Fireworks! What is Ohio’s Law?

July 3rd, 2013 by DaytonDUI Leave a reply »

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Law You Can Use is a weekly consumer legal information column provided by the Ohio State Bar Association.  This article was originally prepared by Lawrence T. Bennett, Esq., program chair, Fire Science Education at the University of Cincinnati, and reviewed by Douglas Wehmeyer, Battalion Chief, Deerfield Township Fire & Rescue Department; updated by Lawrence T. Bennett.

Ohio Law Governs Fireworks

Q: What kinds of fireworks can be lawfully set off in Ohio?
A: 
Only “novelty and trick” fireworks, such as party poppers and glow worms can be discharged by unlicensed individuals. Section 3743.01 of the Ohio Revised Code defines these novelty and trick items as follows:
“(1) Devices that produce a small report intended to surprise
the user, including, but not limited to, booby traps, cigarette
loads, party poppers, and snappers.;
(2) Snakes or glow worms;
(3) Smoke devices;
(4) Trick matches.”

Q: Can traditional firecrackers and roman candles be set off by unlicensed individuals in Ohio?
A: 
No. Traditional firecrackers, roman candles, bottle rockets and similar items are all classified as “consumer fireworks.” Individuals may buy “consumer fireworks” from an Ohio licensed retailer, but they can not be discharged in Ohio, and must be transported to another state within 48 hours of purchase (72 hours if the buyer is not an Ohio resident). “Consumer fireworks are regulated as “1.4G Fireworks” by the U.S. Department of Transportation.  Individuals over the age of 18 may purchase them, but must sign a form certifying that the purchaser will transport the fireworks outside of Ohio within the required time.

Q: What about M80s, cherry bombs, and other powerful devices?
A:
 They may not be discharged or even possessed in Ohio without a special license. See Ohio Fire Marshal’s “2011 Fireworks Redbook,”http://www.com.ohio.gov/fire/FireworksRedbook.aspx. M80s and similar devices are so powerful that they are classified as “explosive devices” instead of “fireworks.” In Ohio, it is illegal for anyone to even possess any explosive device without a special license. Since 1976, the U.S. Consumer Products Safety Commission has restricted all “1.4G Fireworks” to no more than 50 milligrams of powder, with three- to nine-second fuses.

Q: Are there criminal penalties if individuals violate the fireworks law?
A:
 Yes. First-time offenders are normally charged with a first-degree misdemeanor. If they plead guilty or are convicted, they can be sentenced to up to six months in jail, and also fined up to $1,000. A subsequent conviction is a fifth degree felony, potentially punishable by a prison term of up to one year.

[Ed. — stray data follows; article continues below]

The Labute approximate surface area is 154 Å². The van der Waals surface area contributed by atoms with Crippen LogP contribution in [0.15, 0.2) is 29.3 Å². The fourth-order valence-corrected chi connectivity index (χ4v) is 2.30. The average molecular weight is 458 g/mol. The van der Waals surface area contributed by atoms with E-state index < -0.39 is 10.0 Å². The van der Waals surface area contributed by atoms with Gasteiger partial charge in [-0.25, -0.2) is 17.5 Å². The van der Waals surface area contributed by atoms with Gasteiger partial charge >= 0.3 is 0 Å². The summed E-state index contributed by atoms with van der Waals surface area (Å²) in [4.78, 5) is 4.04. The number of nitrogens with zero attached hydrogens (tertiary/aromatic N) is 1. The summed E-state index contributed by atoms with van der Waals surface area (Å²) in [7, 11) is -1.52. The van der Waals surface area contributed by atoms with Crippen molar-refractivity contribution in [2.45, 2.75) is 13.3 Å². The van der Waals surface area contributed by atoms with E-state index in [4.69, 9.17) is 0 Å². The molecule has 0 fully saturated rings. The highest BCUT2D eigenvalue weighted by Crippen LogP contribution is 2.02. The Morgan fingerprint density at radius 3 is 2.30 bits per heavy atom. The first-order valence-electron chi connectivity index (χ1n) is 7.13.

Q: On the 4th of July, who may set off the large fireworks displays?
A: 
These aerial shells, known as “1.3G Fireworks” can only discharged by a licensed exhibitor with a local permit. The permit must be approved by both the local fire chief and the local chief law enforcement officer, after the exhibition site has been inspected using an Ohio Fire Marshal checklist. The Fireworks & Explosive Unit of the State Fire Marshal (http://www.com.ohio.gov/fire/fmfeMain.aspx) has issued licenses to about 504 exhibitors in Ohio, who must take six hours of training on fireworks laws and safety every three years, and must review this information annually with their employees. These exhibitors employ about 1,240 registered assistants who are allowed to assist in discharging the fireworks at the discharge site.

Q: Are there licensed manufacturers and wholesalers in Ohio?
A: 
Yes. There are six licensed manufacturers in Ohio, and 42 licensed wholesalers. The Ohio Revised Code was amended, effective June 1, 1998, to increase the safety of fireworks retail showrooms. These showrooms may not exceed 5,000 square feet, and must be equipped with “interlinked” fire detection, fire suppression, smoke exhaust, and smoke evacuation systems that have been approved by the Ohio Department of Commerce and the Division of Industrial Compliance. The National Fire Protection Association (NFPA) also has sought to increase the safety of retail fireworks stores nationwide.

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